Making our way over the bridge and the aroma-free Tannery Brook (not so much before sewers came to town), we come to yet another Woodstock building steeped in history. The building that now houses the Center for Photography at Woodstock began life as a barn until Clarence Bolton and Louise Cashdollar came along. Artists in their own right, the two, with little more than an idea, converted the barn and opened the Nook, a café and soda fountain of sorts that became a popular spot for local artists to socialize. That popularity continued when Frank Drake, in 1959, took over the building and renamed it the Espresso Café. Lasting fame would be cast upon the Espresso under the ownership of Bernard and Mary Lou Paturel when an upstairs tenant by the name of Bob Dylan moved in. But Dylan wasn’t the sole importance of the Espresso over the years. Whether operated by the Paturels or, later, Victor and Dagmar Balsamo or Marty Cohen, the Espresso was a place where remarkable music (Tom Paxton, Dave Van Ronk, Jerry Moore, Happy Traum, Tim Hardin, Jack Elliot, Sonia Malkine, Joan Baez, Billy Faier — who also booked acts — and so many more) would ring out over the years — much as it did from the Joyous Lake, the Sled Hill Café, the Elephant and other venues around town. Indeed, even through its final incarnation as the Tinker St. Café, there was no better place to watch the parade that was Woodstock go by than to be seated on the front porch of the café.
Stopping here (we’ll continue up Tinker and look at the side roads as well in a future article), I am reminded that, between Mill Hill Road and Tinker Street, how self-sufficient Woodstock once was. With what the town had to offer, there was little need to drive to Kingston or — much later — to order from Amazon. Local needs were met locally. From supermarkets to banks, from everyday clothing to insurance, from car repairs to the arts and entertainment, from family run stores to health needs, Woodstock worked — and it worked hard — to take care of itself. More importantly, as it does today, Woodstock relied on the quality of the families and individuals willing to step up when needed, to challenge when required and, as every era of Woodstock history has demonstrated, to accept change despite whatever uncertainties lay on the horizon. We, mostly, did alright.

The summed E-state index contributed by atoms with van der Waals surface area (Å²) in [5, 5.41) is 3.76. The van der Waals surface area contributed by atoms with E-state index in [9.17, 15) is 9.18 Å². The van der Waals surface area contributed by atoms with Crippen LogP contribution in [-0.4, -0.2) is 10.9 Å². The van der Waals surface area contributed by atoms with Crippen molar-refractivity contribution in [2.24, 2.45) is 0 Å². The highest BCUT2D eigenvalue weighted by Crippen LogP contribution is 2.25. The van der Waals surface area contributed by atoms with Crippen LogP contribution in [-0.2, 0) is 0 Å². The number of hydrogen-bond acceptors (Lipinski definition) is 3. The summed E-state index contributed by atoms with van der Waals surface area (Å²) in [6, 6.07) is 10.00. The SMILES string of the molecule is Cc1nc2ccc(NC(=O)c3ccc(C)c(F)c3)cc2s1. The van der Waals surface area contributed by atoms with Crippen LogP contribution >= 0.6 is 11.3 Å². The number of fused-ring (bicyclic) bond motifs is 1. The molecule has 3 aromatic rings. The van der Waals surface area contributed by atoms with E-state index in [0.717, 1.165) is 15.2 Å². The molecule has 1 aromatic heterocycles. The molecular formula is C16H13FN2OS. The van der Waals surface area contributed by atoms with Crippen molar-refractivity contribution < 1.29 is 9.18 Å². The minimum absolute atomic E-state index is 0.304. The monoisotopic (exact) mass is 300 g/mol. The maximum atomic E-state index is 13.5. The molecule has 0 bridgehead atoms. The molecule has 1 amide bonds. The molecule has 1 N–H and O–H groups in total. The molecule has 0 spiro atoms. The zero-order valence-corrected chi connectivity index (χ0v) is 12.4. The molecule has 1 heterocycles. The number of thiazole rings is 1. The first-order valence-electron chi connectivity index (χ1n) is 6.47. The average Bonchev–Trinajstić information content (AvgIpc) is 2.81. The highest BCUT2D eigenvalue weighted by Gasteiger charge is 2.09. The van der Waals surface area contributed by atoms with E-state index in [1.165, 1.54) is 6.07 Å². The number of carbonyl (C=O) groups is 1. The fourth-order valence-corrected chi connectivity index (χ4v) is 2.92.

(Author’s Note: While it is impossible to include everything and everyone who traveled Tinker Street some 50 years ago, I have endeavored to piece together the history of Tinker Street as best as possible. Should the reader wish to add something relating to the 1950s and 1960s — or correct an error — please e-mail me at firstname.lastname@example.org. With great appreciation to Chuck Howland whose efforts continue to contribute to this series. Thanks also to Janine Mower, Jean White and the Historical Society of Woodstock’s JoAnne Margolis, Archivist.)
Richard Heppner has served as Woodstock Town Historian since 2001. His newest book, Woodstock’s Infamous Murder Trial; Early Racial Justice in Upstate New York will be published this coming winter.
Photos provided by the Historical Society of Woodstock.
Read part I: Woodstock’s Mill Hill Road – Before the Deluge.